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  Myths Open Source Developers Tell Ourselves
Subject:   Rather like a 'rant'
Date:   2003-12-12 02:18:25
From:   anonymous2
I think that these 'myths' that you speak about aren't myths, because people don't believe or don't try to believe what you're saying. If your premise is correct then the open source development community is doomed because its filled with people who tried to "lie" to themselves. Seeing that this premise is not correct, in my opinion, the article is really takes the wrong approach to addressing the real problems of open source development that you allude to in your piece. That is, managing software projects so that their development is smooth and their acceptance by the public is wide.

If I also may be so bold, it seems like the author was probably involved in some difficult project that went nowhere. You can read it between the lines. Everybody in this business should get used to the simple facts of human life - on the user side, you can't get something for nothing. One the developer side, you will always meet with ungrateful people.

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Showing messages 1 through 7 of 7.

  • Rather like a 'rant'
    2003-12-12 11:20:40  anonymous2 [View]

    I've found the article very well written, true and needed. Thank you.
    • Rather like a 'rant'
      2003-12-12 13:54:05  anonymous2 [View]

      that's because you're an idiot.
      • Rather like a 'rant'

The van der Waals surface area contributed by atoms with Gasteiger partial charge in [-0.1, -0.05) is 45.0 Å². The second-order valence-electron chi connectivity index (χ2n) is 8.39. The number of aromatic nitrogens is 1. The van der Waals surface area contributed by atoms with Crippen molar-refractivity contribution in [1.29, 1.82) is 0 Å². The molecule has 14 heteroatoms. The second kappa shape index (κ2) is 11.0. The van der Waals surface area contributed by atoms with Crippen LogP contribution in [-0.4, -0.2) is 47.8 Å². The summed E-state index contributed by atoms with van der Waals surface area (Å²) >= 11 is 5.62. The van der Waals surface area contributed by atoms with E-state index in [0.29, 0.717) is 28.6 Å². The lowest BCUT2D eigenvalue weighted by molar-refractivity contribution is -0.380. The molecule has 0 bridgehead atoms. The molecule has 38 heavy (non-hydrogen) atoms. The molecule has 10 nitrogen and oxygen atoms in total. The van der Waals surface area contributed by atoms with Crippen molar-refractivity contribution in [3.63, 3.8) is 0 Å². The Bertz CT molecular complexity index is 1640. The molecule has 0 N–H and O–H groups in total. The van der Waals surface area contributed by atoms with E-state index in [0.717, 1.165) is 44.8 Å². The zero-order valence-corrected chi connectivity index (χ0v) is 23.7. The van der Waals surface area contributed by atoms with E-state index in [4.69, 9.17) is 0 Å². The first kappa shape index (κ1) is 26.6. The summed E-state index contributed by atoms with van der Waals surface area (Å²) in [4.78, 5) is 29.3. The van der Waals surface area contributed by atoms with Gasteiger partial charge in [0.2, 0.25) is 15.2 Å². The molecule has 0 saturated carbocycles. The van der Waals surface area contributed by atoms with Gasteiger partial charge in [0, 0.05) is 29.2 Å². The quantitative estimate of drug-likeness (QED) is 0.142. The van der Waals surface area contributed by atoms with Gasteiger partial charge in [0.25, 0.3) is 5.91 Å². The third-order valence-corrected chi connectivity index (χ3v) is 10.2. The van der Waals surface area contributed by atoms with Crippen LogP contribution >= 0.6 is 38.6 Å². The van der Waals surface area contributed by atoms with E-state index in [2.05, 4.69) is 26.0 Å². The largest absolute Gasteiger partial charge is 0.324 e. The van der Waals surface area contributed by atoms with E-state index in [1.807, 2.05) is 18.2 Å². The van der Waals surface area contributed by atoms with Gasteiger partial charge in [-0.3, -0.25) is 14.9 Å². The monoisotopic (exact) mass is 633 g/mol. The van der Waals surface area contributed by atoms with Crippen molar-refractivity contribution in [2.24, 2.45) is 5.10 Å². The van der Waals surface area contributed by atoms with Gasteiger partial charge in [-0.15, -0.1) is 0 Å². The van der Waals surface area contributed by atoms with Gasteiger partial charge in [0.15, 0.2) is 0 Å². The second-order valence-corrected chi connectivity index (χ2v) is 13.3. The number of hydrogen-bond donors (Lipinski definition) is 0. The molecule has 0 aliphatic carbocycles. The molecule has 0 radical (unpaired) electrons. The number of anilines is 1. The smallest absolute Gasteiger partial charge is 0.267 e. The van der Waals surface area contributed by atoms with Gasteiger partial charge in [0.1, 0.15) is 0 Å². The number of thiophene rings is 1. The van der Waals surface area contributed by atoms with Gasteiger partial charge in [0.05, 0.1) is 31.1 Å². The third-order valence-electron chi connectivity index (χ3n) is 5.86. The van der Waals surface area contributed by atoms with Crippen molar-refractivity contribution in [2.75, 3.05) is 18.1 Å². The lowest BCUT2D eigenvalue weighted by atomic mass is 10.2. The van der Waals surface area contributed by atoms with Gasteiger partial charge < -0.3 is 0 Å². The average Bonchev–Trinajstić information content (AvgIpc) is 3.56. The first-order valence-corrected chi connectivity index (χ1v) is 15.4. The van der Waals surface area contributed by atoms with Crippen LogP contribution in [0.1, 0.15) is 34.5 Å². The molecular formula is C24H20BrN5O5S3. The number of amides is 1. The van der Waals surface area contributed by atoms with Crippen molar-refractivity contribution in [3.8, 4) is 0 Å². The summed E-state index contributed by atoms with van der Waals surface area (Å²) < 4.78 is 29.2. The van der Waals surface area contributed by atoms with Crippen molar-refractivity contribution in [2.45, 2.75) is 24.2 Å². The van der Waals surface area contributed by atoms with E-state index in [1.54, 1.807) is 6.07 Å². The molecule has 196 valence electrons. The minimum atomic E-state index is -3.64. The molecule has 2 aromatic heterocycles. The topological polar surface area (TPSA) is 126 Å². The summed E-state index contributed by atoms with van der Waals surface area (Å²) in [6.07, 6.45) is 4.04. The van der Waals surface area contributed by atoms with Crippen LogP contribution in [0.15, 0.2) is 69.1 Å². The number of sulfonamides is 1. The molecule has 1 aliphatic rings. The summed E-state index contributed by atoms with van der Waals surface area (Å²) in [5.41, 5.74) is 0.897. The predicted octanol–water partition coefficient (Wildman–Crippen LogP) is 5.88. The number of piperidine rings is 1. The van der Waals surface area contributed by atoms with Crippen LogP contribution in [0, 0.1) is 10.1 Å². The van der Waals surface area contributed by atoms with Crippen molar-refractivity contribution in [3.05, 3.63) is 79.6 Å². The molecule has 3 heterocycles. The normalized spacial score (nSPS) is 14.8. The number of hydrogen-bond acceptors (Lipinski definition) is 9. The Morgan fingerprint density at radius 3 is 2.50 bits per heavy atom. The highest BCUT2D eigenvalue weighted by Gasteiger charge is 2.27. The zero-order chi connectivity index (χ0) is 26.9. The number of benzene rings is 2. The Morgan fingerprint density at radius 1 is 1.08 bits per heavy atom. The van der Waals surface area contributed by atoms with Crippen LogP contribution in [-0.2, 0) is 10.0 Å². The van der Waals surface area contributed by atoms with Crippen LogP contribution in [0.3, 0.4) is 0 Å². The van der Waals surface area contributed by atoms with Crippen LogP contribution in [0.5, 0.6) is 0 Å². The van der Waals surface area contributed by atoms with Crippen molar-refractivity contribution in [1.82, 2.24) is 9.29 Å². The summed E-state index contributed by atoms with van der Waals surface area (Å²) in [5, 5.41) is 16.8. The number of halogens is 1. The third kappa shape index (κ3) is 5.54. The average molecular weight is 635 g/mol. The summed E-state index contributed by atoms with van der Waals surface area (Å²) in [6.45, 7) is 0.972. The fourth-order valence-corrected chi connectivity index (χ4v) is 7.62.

2003-12-13 02:13:16  anonymous2 [View]

        -1, Troll
  • Rather like a 'rant'
    2003-12-12 09:34:13  anonymous2 [View]

    I think this was a very well written piece on the real-life issues facing a development team (be that open source or behind a corporate firewall). I also think that calling all of these points "myths" is worthwhile. The real problem with myths is not when people choose to believe them with their eyes open, understanding what the pros and cons are. The real problem is when people believe that the "myth" is absolute truth and give it no further thought.

    The successful development teams out there have undoubtedly figured out the distinctions the author is trying to point out. This article is not for them... It is for the rest of the people who have not yet "skinned their knee" on one of these "myths" and learned how to avoid the problem in the future.

    • Self-consciousness? not yet
      2003-12-15 21:29:10  yaseppochi [View]

      Hopefully said, but true?

      It would be nice if that were true. However, as Watts Humphrey and the SEI people are at pains to point out, people rarely do know how they got to be successful. That's why Humphrey (and more generally folks like Peters and Waterhouse) sells well, and deservedly so.

      I expect that a lot of "successful" teams would benefit from reading this article and saying to themselves, "now, we avoided that myth, but just how did we do it?" And even more so, less successful teams would benefit if they could articulate what they did as a "best practice" recommendation.
  • Rather like a 'rant'
    2003-12-12 04:20:20  sanchonevesgraca [View]

    The author of this article wrote a good piece about open source software development and its culture. Because there is such a culture, it makes sense to analyse it and publish such analyses. Many open source projects are successful because they are interesting to a community. This article is a voicing of a member of the community. The anonymous posting is, on the other hand, one of those ungrateful remarks.
    • Rather like a 'rant'
      2003-12-12 11:08:50  chromatic | O'Reilly AuthorO'Reilly Blogger [View]

      I don't find the parent's remarks as ungrateful. I'd be surprised to find many active open source developers who said they believe these myths... but you can certainly see a lot of projects that act as if the developers believed these ideas.

      There's a lot of great software out there. Imagine how much better it would be if we could improve our development skills!